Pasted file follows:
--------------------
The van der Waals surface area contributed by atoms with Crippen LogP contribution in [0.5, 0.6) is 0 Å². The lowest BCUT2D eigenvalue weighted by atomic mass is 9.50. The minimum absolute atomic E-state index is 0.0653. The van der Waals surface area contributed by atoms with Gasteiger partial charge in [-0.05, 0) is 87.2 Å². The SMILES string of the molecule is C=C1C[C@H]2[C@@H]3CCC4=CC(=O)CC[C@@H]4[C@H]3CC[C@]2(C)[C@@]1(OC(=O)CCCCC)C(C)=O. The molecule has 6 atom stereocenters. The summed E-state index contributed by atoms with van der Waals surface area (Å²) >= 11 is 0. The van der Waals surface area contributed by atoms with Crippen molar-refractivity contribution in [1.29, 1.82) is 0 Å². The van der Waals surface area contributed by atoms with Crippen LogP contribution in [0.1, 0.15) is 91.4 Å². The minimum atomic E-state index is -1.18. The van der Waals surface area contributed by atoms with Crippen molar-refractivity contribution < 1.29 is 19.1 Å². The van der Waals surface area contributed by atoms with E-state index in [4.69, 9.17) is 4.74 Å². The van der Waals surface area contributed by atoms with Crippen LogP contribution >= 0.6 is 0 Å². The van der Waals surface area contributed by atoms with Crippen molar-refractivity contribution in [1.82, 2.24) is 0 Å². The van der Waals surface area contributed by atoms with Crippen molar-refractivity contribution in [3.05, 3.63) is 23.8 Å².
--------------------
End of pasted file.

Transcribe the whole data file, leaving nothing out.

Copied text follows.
The van der Waals surface area contributed by atoms with Crippen LogP contribution in [0.5, 0.6) is 0 Å². The lowest BCUT2D eigenvalue weighted by atomic mass is 9.50. The minimum absolute atomic E-state index is 0.0653. The van der Waals surface area contributed by atoms with Gasteiger partial charge in [-0.05, 0) is 87.2 Å². The SMILES string of the molecule is C=C1C[C@H]2[C@@H]3CCC4=CC(=O)CC[C@@H]4[C@H]3CC[C@]2(C)[C@@]1(OC(=O)CCCCC)C(C)=O. The molecule has 6 atom stereocenters. The summed E-state index contributed by atoms with van der Waals surface area (Å²) >= 11 is 0. The van der Waals surface area contributed by atoms with Crippen molar-refractivity contribution in [1.29, 1.82) is 0 Å². The van der Waals surface area contributed by atoms with Crippen LogP contribution in [0.1, 0.15) is 91.4 Å². The minimum atomic E-state index is -1.18. The van der Waals surface area contributed by atoms with Crippen molar-refractivity contribution < 1.29 is 19.1 Å². The van der Waals surface area contributed by atoms with E-state index in [4.69, 9.17) is 4.74 Å². The van der Waals surface area contributed by atoms with Crippen LogP contribution >= 0.6 is 0 Å². The van der Waals surface area contributed by atoms with Crippen molar-refractivity contribution in [1.82, 2.24) is 0 Å². The van der Waals surface area contributed by atoms with Crippen molar-refractivity contribution in [3.05, 3.63) is 23.8 Å².